Volatility tends to remain elevated long after equity indexes bottom. The reasons are several:
1) No one is sure that indexes have really bottomed, options sellers are asking for higher premiums and buyers are willing to pay them in order to hedge underlying long positions.
2) Daily trading ranges remain wider than usual for awhile. The biggest $SPX’s daily gains and losses happen when it is under its 200dma.
The deeper and the longer the correction, the longer volatility remains elevated. For example, after the bear market of later 2007 – early 2009, the VIX remained above 20 for more than a year. In 2011, $XIV (inverse VIX ETN) bottomed months after $SPY did. In fact, $SPY was already trading above its 50 and 200dma, when XIV started to bottom. Something similar has happened during the most recent market correction. $SPY hit its momentum low on August 24. XIV bottomed days later. Such “delays” in market reactions provide opportunities to gradually build a short volatility position for days and weeks after market indexes have allegedly bottomed.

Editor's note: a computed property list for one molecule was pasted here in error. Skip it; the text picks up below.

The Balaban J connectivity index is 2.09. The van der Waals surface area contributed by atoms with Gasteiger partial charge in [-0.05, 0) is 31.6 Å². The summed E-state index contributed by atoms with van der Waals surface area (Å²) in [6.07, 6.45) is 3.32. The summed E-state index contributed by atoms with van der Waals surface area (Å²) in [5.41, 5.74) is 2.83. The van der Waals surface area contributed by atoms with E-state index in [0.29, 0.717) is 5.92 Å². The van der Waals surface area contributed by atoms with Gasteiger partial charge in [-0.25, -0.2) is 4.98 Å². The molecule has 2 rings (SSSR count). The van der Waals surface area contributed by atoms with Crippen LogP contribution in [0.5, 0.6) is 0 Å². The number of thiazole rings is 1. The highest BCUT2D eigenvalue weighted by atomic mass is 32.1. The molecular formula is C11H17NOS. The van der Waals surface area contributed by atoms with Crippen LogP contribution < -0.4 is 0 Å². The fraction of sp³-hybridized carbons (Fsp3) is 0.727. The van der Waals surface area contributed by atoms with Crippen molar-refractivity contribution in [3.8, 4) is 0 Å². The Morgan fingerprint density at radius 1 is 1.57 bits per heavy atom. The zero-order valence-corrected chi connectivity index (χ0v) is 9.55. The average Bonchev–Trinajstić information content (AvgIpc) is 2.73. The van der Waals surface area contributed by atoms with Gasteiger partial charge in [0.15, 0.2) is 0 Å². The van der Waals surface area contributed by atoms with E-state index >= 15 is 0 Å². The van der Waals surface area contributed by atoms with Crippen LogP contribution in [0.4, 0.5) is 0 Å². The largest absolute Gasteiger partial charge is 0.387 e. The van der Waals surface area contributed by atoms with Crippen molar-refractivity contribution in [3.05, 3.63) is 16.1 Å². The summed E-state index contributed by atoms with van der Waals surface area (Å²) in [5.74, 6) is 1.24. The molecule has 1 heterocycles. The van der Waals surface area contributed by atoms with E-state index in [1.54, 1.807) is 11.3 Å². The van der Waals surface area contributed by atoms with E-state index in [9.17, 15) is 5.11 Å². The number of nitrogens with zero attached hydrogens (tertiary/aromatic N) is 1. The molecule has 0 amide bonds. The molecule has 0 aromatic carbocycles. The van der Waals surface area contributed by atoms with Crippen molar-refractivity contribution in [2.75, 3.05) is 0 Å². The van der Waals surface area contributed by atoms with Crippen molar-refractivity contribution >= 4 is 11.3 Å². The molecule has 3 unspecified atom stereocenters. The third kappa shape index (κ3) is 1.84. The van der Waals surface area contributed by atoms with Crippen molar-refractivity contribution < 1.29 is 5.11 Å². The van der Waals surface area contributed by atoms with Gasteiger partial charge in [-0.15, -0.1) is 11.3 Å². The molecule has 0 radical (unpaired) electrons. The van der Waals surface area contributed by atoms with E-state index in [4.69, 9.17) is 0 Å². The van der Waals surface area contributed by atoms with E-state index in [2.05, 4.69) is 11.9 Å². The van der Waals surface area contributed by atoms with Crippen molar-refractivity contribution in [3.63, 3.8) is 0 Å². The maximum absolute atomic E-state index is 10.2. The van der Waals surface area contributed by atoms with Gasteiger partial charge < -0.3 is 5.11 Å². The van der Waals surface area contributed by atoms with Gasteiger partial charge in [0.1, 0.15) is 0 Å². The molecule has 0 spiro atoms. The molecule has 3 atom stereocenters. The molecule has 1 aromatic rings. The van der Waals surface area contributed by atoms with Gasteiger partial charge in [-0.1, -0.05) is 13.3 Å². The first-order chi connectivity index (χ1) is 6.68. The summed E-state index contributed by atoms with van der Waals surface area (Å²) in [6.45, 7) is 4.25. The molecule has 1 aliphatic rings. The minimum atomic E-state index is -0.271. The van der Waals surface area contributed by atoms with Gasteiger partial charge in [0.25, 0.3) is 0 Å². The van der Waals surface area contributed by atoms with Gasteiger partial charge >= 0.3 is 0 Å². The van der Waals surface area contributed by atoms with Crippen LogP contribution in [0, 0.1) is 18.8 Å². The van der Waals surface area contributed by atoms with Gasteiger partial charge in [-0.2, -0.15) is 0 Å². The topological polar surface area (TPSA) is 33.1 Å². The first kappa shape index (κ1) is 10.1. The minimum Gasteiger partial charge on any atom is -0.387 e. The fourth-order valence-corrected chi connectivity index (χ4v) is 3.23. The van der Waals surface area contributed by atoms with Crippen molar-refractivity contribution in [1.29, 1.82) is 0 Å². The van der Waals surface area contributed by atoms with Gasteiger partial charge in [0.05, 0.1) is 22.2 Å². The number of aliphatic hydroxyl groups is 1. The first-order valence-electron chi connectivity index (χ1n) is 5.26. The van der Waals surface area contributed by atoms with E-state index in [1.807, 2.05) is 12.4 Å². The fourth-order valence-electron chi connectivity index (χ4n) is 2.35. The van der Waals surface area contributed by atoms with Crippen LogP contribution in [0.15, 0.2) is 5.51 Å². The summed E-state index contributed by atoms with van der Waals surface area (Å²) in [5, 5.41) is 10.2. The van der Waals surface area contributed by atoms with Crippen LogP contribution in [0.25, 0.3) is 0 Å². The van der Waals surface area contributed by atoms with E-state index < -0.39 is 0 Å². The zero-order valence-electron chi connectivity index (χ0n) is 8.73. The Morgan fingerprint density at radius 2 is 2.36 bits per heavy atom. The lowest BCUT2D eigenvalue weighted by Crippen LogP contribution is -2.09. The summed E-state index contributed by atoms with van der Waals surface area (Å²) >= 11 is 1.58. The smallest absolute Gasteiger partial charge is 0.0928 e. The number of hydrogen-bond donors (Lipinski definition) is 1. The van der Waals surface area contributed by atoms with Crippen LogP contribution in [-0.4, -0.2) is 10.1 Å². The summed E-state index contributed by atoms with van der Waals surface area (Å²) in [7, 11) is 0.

I cover this subject in a lot more detail in my latest book. It is a crash course on market corrections and the ensuing recoveries with a social media spin.